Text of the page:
Many species of wild orchids have myophilous, or fly pollinated, flowers (Tan et al., 2002). The genus Bulbophyllum (Orchidaceae) has flowers that produce a foul-smelling or sweet-smelling scent to attract flies (Van der Pijl and Dodson, 1969). Bulbophyllum (Orchidaceae) is probably the largest orchid genus and contains about 1000 species (Vermeulen, 1991). The Bulbophyllum flowers selectively attract male fruit flies of several Bactrocera species (Tephritidae) (Tan, 1998). After attracting flies by the fragrance it releases, Bulbophyllum flowers ensure the removal and deposition of the pollinarium by its floral lip, which has been modified and adapted to a well-balanced structure of hinged see-saw lip that provides a floral mechanism to assist in pollination by flies (Tan et al., 2002).
Males that feed on the substances produced by these flowers, phenylpropanoids, selectively store the intact chemicals or their metabolites in the rectal glands and release them during the courtship period (Nishida et al., 1993). These compounds are known to boost the pheromone and defense systems of male flies (Tan and Nishida, 1996) while also increasing mating success, thereby greatly benefitting the males of these species (Tan and Nishida, 2000).
Acquisition of the phenylpropanoids may have evolved initially in the context of sexual selection, particularly female preference for males scented with chemicals derived from flowers (Nishida et al., 1997). In terms of coevolution between fruit flies and plants, these phenylpropanoids may mark the point at which divergence of natural fruit fly attractants occurs in the plant kingdom (Tan and Nishida, 2000). On the contrary, it may be a result of manipulation of the phenylpropanoid molecule by the plant to “convergently” attract multiple fruit fly species in a complex tropical ecosystem (Tan and Nishida, 2000).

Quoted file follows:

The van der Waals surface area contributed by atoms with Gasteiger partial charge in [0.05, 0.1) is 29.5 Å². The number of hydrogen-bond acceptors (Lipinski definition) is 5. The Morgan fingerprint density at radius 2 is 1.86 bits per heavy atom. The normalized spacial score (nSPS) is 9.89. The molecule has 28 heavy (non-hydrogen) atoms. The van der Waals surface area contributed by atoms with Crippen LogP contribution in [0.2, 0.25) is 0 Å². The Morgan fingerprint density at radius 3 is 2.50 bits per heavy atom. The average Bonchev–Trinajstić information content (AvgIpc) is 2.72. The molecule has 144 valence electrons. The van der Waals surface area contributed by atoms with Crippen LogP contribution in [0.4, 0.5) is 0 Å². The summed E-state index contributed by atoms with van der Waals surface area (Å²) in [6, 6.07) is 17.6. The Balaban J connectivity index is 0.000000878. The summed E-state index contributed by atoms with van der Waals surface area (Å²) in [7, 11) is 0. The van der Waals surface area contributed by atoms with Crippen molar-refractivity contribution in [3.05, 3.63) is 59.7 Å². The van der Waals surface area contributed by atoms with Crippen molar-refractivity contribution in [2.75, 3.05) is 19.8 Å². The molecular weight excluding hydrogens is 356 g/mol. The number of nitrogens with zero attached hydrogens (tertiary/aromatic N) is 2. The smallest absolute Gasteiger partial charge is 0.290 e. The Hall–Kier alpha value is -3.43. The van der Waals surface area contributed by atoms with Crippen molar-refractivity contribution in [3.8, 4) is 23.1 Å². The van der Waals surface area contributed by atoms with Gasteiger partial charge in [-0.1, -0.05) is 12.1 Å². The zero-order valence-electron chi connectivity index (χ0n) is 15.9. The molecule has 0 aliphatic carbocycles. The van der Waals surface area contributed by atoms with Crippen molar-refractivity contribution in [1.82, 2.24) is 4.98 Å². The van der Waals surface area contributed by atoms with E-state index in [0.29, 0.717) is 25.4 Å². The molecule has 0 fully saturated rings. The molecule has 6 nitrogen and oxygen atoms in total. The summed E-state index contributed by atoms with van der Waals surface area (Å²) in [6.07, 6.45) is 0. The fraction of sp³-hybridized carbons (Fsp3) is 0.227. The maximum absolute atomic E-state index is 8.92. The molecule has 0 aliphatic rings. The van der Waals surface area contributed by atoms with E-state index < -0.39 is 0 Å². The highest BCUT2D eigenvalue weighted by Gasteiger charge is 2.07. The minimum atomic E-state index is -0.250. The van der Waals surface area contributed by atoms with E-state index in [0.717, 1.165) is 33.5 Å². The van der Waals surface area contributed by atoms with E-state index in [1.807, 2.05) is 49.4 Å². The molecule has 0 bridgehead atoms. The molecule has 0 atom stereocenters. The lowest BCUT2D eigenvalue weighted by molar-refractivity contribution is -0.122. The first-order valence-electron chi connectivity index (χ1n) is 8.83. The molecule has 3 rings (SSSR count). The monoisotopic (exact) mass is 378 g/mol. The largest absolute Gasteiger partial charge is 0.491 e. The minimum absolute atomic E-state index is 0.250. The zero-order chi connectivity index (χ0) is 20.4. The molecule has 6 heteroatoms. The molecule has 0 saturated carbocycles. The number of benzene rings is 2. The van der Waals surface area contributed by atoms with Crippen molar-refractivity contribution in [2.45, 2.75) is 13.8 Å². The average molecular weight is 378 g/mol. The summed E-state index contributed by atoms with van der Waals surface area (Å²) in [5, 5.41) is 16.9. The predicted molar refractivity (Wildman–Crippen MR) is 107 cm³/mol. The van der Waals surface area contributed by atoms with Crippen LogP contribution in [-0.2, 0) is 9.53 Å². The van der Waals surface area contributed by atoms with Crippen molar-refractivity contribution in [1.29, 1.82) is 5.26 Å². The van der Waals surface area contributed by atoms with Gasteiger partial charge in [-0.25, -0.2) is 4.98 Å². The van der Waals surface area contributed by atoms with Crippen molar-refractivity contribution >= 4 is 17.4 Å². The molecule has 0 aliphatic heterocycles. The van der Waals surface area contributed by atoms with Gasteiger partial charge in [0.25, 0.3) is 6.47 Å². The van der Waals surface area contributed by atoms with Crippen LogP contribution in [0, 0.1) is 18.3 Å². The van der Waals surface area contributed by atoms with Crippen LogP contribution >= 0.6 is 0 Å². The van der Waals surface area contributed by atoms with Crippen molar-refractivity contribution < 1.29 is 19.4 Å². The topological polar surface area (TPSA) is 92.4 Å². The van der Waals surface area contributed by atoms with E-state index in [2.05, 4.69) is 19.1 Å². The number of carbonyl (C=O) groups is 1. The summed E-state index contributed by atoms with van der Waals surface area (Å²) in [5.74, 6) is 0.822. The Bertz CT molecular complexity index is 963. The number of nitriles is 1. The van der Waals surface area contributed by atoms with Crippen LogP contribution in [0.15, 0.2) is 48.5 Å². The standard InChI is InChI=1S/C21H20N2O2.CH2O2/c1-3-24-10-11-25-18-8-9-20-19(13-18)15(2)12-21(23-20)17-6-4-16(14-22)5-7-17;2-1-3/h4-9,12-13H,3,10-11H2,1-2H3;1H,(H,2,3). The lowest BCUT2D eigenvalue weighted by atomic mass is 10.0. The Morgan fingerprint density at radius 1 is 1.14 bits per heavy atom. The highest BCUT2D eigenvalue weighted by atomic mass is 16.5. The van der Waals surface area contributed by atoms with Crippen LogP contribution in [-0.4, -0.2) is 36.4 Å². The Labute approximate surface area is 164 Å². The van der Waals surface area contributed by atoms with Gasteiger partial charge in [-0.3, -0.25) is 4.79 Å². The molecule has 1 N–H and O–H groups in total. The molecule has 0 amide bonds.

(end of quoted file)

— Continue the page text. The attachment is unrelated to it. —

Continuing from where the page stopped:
Nishida R, Iwahashi O, and Tan KH 1993, “Accumulation of Dendrobium superbum (Orchidaceae) fragrance in the rectal glands by males of the melon fly, Dacus cucurbitaeI,” Journal of Chemical Ecology, vol. 19, pp. 713–722.
Nishida R, Shelly TE, and Kaneshiro KY 1997, “Acquisition of female-attracting fragrance by males of Oriental fruit fly from a Hawaiian lei flower, Fagraea berteriana,” Journal of Chemical Ecology, vol. 23, pp. 2275–2285.
Tan KH 1998, “Behaviour and chemical ecology of Bactrocera flies,” The Fifth International Symposium on Fruit Flies of Economic Importance, June 1–5, 1998, Penang, Malaysia.
Tan KH and Nishida R 1996, “Sex pheromone and mating competition after methyl eugenol consumption in the Bactrocera dorsalis complex,” Fruit Fly Pests—A World Assessment of their Biology and Management: Proceedings, IV International Symposium 1994, St. Lucie Press, Delray Beach, Florida.
Tan KH and Nishida R 2000, “Mutual reproductive benefits between a wild orchid, Bulbophyllum patens, and Bactrocera fruit flies via a floral synomone,” Journal of Chemical Ecology, vol. 26, no. 2, pp. 533–546.
Tan KH, Nishido R, and Toong YC 2002, “Floral Synomone of a Wild Orchid, Bulbophyllum cheiri, lures Bactrocera Fruit Flies for Pollination,” Journal of Chemical Ecology, vol. 28, no. 6, pp. 1161-1172.
Van Der Pijl L and Dodson CH 1969, Orchid Flowers—Their Pollination and Evolution, University of Miami Press, Miami, Florida, 214 pp.
Vermeulen JJ 1991, Orchids of Borneo, vol. 2—“Bulbophyllum,” Bentham-Moxon Trust, Toihaan Publishing Co. and The Sabah Society, Kota Kinabalu, Sabah, Malaysia, 342 pp.
Bulbophyllum nudda courtesy of orchids-flowers.com
Bacterocera cucurbitae courtesy of National Bureau of Agricultural Insect Resources at nbair.res.in